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Craftsmen and Wordsmiths: An Investigation into the Links Between Material Crafting, Poetic Composition and Their Practitioners in Old Norse Literature



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Grant, Thomas 


In his first verse, the precocious poet Egill Skallagrímsson declares ‘eigi mun þú finna betra þrevetran óðarsmið mér’ (‘you will not find a better poetry-smith of three years than me’). Such metaphors are highly conventional in the skaldic poetry of the Viking Age and beyond. However, the link between the composition of verse and the construction of material objects was regarded as a topic of particular importance by Scandinavian poets such as Egill. In fact, connections between poets, craftsmen, their arts and their products resonate across the corpus of Old Norse literature—not only in skaldic metaphor, but also in historical, mythological and saga material. To judge by the frequency of their appearance in this literary corpus, these connections were clearly considered to be highly significant in Viking-Age and medieval Scandinavia. Nevertheless, they have received little attention in scholarship to date. This thesis investigates the nature and extent of the links between poets and craftsmen, and between poetic composition and material crafting. It investigates both what the origins of these connections were, and what they suggest about the artisans and creative processes concerned. This thesis begins by establishing precisely which poets and craftsmen form the focus of this investigation. As these figures appear in a large variety of different sources, it is also important to discuss the different categories of evidence considered in this thesis, and to confront any difficulties involved in their use. The first chapter proceeds by considering the links between poets, craftsmen, their arts and their products which are made in skaldic poetry. In the second chapter, skaldic poetry, sagas and archaeological material are analysed to build a picture of the links between historical poets and craftsmen working in late Viking-Age Scandinavia. This chapter considers the similar ways in which these figures interacted with the political elite, and the correspondences between the creation, dissemination and use of their products. The third chapter considers what skaldic and eddic poetry as well as Snorra Edda reveal about the mythological configuration of poetic composition, crafting and their practitioners. It explores the shared association of poetry and crafted goods with the distant past and with geographically remote spaces in the Old Norse cosmos, and the implications of these associations. In the fourth chapter, the shared characteristics of poetic composition, crafting and their practitioners are considered in the context of the Íslendingasögur. As many of the connections explored in the earlier chapters recur in this corpus, it constitutes appropriate evidence with which to draw the investigation to a close. In my conclusion, I reconsider the findings of each of the chapters and suggest that a deep conceptual similarity between poetic composition and skilled crafting runs throughout Old Norse literature, and that this encouraged the frequent associations between them which can be detected in this corpus. I also argue that poets and craftsmen were frequently connected on account of their shared role as threatening but highly necessary creator figures.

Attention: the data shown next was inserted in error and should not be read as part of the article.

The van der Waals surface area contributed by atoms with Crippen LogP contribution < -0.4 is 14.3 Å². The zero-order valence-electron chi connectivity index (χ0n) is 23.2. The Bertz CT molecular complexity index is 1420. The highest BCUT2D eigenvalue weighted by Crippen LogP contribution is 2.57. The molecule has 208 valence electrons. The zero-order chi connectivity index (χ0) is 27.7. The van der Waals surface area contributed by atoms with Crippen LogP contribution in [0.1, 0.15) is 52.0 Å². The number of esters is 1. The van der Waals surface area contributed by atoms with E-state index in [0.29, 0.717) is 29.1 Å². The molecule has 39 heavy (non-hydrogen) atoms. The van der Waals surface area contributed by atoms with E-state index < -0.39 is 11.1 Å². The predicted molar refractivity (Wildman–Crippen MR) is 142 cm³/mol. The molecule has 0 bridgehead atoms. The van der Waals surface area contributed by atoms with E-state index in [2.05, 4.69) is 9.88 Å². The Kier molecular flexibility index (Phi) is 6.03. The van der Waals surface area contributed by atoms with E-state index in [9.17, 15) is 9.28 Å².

Quinn, Judy


Old Norse, Mythology, Oral-Material, Sagas, Iceland, Scandinavia


Doctor of Philosophy (PhD)

Awarding Institution

University of Cambridge